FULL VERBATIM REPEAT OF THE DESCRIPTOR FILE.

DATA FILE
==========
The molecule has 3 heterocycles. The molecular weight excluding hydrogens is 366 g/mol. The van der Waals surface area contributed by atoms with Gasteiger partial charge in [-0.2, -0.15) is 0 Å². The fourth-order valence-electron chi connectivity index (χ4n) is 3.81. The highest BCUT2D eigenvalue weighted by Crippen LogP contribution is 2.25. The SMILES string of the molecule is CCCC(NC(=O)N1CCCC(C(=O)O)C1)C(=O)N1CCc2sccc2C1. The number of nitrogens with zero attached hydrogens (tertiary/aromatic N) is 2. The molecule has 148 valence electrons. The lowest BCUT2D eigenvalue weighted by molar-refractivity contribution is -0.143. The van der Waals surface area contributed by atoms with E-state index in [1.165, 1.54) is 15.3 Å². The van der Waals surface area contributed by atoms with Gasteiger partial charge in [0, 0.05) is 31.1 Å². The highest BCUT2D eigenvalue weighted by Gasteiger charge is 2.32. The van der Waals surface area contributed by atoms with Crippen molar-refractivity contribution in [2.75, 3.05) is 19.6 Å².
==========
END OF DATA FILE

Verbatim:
The molecule has 3 heterocycles. The molecular weight excluding hydrogens is 366 g/mol. The van der Waals surface area contributed by atoms with Gasteiger partial charge in [-0.2, -0.15) is 0 Å². The fourth-order valence-electron chi connectivity index (χ4n) is 3.81. The highest BCUT2D eigenvalue weighted by Crippen LogP contribution is 2.25. The SMILES string of the molecule is CCCC(NC(=O)N1CCCC(C(=O)O)C1)C(=O)N1CCc2sccc2C1. The number of nitrogens with zero attached hydrogens (tertiary/aromatic N) is 2. The molecule has 148 valence electrons. The lowest BCUT2D eigenvalue weighted by molar-refractivity contribution is -0.143. The van der Waals surface area contributed by atoms with E-state index in [1.165, 1.54) is 15.3 Å². The van der Waals surface area contributed by atoms with Gasteiger partial charge in [0, 0.05) is 31.1 Å². The highest BCUT2D eigenvalue weighted by Gasteiger charge is 2.32. The van der Waals surface area contributed by atoms with Crippen molar-refractivity contribution in [2.75, 3.05) is 19.6 Å².